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Angling Trust's Building Bridges team to help police tackling modern slavery


Modern Slavery presentation at Worcester June 2019 x550px

Members of the Angling Trust's Building Bridges team with Jason Grove (centre), West Midlands Police Regional Modern Slavery Coordinator

Anglers have been asked to help police in the fight to tackle the rising crime of human trafficking and modern slavery.

It follows a meeting held in Worcester between the Angling Trust’s Fisheries Enforcement Support Service (FESS) and the Modern Slavery Police Transformation Programme.

The Voluntary Bailiff Service and the Building Bridges project – which works closely with migrant anglers from Central and Eastern European countries – are part of the FESS and ideal partners to help raise awareness of the crime among the angling community.

Jason Grove, the West Midlands Police Regional Modern Slavery Coordinator, said:

“This meeting provided a great opportunity to present to the FESS and specifically the Building Bridges team on the issues concerning modern slavery. By raising awareness of the modern slavery signs and profile of persons involved, both victims and offenders, it is now hoped that more reporting can be generated from the angling community as eyes and ears close to migrant communities. We look forward to working more closely together and tackling this serious organised criminality.”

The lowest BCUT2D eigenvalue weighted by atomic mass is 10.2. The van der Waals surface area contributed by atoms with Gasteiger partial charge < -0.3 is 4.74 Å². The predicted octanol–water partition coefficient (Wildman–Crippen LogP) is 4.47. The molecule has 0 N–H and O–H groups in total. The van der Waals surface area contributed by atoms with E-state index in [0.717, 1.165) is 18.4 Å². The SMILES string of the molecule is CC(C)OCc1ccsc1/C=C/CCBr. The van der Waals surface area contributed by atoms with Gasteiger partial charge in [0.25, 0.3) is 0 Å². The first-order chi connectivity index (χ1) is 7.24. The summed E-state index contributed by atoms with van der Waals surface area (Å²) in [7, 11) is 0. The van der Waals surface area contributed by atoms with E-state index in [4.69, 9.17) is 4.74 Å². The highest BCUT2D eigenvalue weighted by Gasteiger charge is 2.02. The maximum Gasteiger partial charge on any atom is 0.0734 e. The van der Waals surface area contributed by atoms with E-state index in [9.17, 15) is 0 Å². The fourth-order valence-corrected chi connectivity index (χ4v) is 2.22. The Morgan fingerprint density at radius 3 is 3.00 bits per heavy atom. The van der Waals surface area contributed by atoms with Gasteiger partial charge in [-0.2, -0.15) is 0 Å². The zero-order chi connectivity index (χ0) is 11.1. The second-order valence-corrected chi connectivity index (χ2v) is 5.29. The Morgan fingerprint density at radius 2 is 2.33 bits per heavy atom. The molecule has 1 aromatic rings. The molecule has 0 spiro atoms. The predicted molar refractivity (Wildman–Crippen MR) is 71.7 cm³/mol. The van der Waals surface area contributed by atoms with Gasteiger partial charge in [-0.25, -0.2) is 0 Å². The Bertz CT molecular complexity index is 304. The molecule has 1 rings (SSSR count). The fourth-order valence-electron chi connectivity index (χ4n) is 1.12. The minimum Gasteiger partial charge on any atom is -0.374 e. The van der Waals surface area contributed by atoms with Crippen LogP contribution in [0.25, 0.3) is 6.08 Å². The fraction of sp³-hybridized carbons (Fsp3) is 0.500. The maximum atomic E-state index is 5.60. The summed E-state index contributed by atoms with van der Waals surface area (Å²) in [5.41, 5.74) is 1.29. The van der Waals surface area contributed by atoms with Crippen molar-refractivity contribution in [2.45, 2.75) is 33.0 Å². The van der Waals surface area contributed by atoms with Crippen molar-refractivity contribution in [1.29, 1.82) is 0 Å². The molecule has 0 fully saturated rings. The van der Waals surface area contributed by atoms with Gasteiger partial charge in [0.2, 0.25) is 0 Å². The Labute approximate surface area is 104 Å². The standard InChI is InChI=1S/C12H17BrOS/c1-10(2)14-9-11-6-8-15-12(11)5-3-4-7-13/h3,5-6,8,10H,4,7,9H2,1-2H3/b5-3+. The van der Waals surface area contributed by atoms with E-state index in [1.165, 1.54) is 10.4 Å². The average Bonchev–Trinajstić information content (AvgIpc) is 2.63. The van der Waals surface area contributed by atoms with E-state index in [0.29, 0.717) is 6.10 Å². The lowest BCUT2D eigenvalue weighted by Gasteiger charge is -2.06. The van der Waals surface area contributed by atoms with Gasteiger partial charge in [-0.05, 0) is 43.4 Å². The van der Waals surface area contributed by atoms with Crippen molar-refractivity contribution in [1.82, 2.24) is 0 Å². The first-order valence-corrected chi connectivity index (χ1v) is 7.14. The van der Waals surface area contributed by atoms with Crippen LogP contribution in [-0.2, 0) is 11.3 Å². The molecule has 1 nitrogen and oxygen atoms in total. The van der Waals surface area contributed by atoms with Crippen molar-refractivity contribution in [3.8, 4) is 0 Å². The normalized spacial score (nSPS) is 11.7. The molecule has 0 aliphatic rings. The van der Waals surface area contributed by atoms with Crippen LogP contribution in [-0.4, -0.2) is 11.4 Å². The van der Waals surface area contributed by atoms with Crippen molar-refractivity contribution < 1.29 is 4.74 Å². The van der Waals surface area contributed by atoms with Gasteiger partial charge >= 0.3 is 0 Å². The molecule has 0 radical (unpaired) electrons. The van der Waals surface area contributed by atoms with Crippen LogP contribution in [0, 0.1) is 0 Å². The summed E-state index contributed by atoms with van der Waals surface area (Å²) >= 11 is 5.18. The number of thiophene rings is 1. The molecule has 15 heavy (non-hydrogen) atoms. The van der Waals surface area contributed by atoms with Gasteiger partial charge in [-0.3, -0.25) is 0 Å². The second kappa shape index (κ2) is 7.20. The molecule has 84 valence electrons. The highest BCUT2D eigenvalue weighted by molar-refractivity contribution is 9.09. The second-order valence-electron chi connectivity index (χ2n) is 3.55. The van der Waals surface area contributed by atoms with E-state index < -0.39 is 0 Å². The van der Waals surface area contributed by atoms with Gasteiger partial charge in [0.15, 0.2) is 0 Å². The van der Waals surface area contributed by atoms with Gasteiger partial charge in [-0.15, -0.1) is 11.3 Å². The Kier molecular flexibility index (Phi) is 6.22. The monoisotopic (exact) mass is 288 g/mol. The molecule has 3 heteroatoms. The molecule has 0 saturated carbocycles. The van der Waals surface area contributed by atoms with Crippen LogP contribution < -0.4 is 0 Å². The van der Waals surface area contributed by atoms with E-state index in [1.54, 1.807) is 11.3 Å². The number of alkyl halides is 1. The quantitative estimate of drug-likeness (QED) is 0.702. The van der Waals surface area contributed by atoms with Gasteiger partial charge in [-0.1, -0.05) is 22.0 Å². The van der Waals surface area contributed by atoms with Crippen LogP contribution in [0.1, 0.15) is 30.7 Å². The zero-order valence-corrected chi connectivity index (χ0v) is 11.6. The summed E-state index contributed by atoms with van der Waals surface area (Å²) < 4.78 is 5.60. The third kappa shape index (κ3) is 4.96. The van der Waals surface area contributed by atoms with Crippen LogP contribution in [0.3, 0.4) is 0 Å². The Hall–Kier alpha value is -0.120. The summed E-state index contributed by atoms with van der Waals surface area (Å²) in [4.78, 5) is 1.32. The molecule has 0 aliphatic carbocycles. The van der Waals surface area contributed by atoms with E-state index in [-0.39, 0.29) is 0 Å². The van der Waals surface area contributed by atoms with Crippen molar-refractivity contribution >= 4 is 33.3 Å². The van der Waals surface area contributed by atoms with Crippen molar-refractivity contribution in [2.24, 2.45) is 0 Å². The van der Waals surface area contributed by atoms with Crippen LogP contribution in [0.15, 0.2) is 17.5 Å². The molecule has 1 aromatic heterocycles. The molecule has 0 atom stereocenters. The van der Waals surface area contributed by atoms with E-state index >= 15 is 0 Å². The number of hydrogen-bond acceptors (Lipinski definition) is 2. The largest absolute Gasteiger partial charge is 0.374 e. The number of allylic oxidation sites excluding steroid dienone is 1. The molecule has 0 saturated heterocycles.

Janusz Kansik, Building Bridges Project Manager, said:

“It is a fact that migrants are vulnerable to this crime. Our Building Bridges team is closely involved with various migrant communities and the migrant press throughout England and, therefore, provides a means of engaging with these communities which are often closed and insular. Because fishing is so deeply embedded in central and eastern European cultures, we are extensively involved with Polish, Lithuanian and Romanian communities in England and able to help the police raise awareness of modern slavery.”

Dilip Sarkar MBE, Angling Trust National Enforcement Manager, said:

“Modern slavery is a serious issue and we are delighted to help in any way we can. This is also another example of how fisheries enforcement is connected to a much bigger picture, the partnership working involved is virtually infinite and all helps put fisheries crime on the map whilst assisting our partners in the process.”

Earlier this year, the United Nations reported that human trafficking had “taken on horrific dimensions” and was increasing globally. Figures for the UK showed that 6,993 potential victims of human trafficking and modern slavery were referred to UK authorities in 2018 – a 36% increase on the previous year – and included more than 3,100 children.

The Building Bridges project is part of the Fisheries Enforcement Support Service which is funded from fishing licence income as part of the Angling Trust’s National Angling Strategic Services contract with the Environment Agency.

More information on Modern Slavery can be found here

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